GoldenEye 007
1997 – Nintendo 64

One of the greatest games made for the Nintendo 64, Rare accomplished something with GoldenEye that developers even today can’t seem to manage: creating a fantastic movie-based game. For a controller with only one joystick, the Nintendo 64 handled the game beautifully, creating a first-person shooting experience that had never been seen on a console before. The coolness factor of playing as James Bond was only rivaled by the impressive array of weaponry, ranging from the legendary golden gun, to the lethal sniper rifle. Add in some of the most epic four-person multiplayer found in gaming before the turn of the century, and you’ve got a certifiable timeless classic.

Banjo-Kazooie
1998 – Nintendo 64

Through games like Donkey Kong Country and GoldenEye, Rare proved that they were masters at creating successful games within established franchises. With 1998’s Banjo-Kazooie, however, they showed that they could be just as productive in creating their own original IP. Controlling the tag-team duo of Banjo the bear and Kazooie the bird, players got to explore the vibrant, expansive world of Spiral Mountain in their quest to stop the evil witch, Gruntilda. Banjo-Kazooie offered some of the best platforming on the Nintendo 64 since Super Mario 64, and enticed gamers with enough collectables to keep them busy for months.

Jet Force Gemini
1999 – Nintendo 64

Perhaps Rare’s most obscure title released for the Nintendo 64, Jet Force Gemini was a unique third-person shooter that, for some reason, never gained the popularity of the developer’s other titles. The science fiction story was original, the different planets were all diverse, and the gameplay throughout was varied. From puzzle solving, to platforming, to shooting, Jet Force Gemini was a game that transcends a single genre. The controls can be iffy at times, and the graphics haven’t aged well, but the overall experience is still enjoyable and fun.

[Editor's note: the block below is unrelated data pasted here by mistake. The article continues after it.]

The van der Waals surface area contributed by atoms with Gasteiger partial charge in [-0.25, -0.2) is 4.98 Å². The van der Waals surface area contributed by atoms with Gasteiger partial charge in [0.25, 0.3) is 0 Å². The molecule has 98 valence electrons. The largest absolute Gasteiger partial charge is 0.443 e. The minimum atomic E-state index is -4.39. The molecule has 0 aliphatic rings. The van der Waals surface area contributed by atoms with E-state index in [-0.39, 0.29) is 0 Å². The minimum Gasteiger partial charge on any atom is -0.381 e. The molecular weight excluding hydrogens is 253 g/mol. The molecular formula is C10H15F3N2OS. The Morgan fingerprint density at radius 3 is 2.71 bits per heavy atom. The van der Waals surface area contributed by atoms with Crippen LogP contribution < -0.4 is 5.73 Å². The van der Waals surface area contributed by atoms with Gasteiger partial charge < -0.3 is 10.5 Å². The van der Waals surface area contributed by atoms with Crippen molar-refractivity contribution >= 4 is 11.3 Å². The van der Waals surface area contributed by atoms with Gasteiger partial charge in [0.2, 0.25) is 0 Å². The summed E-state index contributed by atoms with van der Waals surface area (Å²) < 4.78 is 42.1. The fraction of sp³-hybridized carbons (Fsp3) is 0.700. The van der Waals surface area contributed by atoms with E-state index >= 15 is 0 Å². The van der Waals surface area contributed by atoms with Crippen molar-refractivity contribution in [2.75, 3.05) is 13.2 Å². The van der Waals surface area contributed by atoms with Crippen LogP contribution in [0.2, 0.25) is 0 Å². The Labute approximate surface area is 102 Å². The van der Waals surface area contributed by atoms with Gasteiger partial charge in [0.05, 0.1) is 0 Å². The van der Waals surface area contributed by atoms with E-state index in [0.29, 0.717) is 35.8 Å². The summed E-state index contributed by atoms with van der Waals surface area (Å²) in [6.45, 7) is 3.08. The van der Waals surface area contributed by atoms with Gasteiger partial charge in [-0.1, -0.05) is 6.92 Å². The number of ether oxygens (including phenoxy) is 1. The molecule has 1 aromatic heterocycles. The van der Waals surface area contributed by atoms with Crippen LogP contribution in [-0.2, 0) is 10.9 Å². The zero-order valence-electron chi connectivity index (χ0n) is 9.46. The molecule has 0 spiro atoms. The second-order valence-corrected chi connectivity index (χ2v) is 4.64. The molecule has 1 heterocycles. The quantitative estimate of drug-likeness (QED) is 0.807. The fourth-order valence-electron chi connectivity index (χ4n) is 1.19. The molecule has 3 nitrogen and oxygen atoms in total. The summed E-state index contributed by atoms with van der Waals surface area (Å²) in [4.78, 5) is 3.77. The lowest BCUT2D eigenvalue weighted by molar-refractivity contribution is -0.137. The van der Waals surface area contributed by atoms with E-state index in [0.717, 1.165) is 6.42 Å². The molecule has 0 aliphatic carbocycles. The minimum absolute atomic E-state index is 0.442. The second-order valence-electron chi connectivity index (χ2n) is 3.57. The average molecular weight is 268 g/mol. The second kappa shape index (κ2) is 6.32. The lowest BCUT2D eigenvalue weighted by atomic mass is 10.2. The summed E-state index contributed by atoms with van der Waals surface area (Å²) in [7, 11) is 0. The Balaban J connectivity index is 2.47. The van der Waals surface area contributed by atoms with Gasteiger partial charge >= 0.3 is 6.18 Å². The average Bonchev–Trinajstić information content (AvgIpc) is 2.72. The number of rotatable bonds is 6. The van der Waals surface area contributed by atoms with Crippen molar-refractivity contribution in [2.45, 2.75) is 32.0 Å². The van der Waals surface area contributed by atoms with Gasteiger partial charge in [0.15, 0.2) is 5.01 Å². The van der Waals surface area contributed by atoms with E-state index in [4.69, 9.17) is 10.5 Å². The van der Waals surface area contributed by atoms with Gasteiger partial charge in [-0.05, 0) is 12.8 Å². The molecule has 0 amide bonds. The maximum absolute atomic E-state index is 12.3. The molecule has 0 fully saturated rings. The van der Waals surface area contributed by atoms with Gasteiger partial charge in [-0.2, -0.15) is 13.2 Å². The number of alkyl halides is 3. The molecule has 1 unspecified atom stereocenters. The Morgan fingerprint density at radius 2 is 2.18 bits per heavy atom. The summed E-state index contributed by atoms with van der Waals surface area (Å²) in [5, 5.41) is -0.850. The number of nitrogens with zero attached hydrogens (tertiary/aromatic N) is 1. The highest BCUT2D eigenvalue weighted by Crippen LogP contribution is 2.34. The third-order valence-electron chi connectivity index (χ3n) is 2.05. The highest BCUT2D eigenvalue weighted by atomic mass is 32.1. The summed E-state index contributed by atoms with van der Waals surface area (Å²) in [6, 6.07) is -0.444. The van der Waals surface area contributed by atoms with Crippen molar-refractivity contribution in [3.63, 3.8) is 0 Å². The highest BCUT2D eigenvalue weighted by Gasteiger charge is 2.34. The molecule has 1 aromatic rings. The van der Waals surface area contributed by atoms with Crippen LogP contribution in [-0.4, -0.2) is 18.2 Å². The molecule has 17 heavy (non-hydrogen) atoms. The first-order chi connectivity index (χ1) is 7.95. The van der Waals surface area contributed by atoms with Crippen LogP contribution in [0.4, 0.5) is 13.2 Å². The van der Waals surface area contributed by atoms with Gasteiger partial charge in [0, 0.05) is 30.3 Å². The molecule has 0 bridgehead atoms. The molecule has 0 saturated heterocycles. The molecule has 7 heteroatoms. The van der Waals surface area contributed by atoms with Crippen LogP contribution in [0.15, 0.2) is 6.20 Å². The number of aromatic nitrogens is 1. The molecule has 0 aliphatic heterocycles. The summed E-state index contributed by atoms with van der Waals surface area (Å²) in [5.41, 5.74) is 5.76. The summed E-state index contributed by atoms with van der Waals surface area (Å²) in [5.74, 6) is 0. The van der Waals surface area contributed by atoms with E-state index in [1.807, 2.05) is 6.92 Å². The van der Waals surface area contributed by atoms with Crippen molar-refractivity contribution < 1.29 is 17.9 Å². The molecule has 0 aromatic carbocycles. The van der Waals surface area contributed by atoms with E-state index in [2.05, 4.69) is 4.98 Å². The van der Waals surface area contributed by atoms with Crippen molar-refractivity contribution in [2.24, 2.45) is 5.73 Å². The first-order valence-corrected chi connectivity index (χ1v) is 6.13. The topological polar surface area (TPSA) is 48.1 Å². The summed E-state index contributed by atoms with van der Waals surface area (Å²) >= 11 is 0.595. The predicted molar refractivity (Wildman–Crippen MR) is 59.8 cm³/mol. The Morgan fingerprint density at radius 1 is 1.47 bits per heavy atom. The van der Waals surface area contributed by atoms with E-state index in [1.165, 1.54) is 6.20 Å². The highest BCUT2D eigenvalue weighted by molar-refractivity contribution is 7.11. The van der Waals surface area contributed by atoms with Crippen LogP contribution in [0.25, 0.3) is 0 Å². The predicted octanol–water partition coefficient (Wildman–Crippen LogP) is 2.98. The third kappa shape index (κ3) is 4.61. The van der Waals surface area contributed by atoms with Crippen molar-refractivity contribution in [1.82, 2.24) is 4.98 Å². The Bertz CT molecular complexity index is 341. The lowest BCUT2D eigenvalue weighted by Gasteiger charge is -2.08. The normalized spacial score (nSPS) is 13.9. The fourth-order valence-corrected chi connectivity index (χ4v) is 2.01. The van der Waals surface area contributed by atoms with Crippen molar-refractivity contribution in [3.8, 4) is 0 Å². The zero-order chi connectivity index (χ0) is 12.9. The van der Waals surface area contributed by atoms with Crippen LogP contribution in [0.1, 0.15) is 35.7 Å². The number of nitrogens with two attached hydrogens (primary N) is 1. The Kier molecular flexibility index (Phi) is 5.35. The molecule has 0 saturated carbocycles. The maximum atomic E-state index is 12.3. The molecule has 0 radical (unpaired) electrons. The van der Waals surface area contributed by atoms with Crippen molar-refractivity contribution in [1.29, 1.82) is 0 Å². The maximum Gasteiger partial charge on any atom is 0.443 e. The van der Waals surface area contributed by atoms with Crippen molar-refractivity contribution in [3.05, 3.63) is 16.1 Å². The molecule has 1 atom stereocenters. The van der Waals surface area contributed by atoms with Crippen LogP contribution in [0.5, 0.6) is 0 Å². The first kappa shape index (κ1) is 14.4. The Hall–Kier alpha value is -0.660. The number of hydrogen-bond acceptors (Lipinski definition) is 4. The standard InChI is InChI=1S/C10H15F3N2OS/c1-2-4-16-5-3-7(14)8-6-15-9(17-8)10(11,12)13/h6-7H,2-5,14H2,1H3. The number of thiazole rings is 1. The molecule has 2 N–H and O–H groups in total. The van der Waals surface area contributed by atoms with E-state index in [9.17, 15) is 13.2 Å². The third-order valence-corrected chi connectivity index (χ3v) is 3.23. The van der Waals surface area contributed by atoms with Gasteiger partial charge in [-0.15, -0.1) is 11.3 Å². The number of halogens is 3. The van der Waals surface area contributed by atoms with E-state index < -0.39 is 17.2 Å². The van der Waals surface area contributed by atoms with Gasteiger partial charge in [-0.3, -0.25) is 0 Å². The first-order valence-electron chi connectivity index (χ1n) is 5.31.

Donkey Kong 64
1999 – Nintendo 64

Donkey Kong 64 continued what Rare started on the Super Nintendo, and brought DK into the 3D world of gaming, much like Super Mario 64 and The Legend of Zelda: Ocarina of Time did for their respective heroes. It was the first game that required the 64’s Expansion Pack, which boosted the system’s memory for enhanced graphics and features, and actually came free with the game. The gameplay in DK64 was top-notch, improving on the already impressive platforming found in Banjo-Kazooie. You could play as five different Kongs in total, all of which had unique powers, abilities, and attacks, which helped add some variety. The game also featured multiplayer, and although it was lackluster, was still entertaining enough when your pesky friends wouldn’t let you play by yourself. Looking back at the lousy rhythm-based Donkey Kong games of the past eleven years makes DK64 look that much sweeter.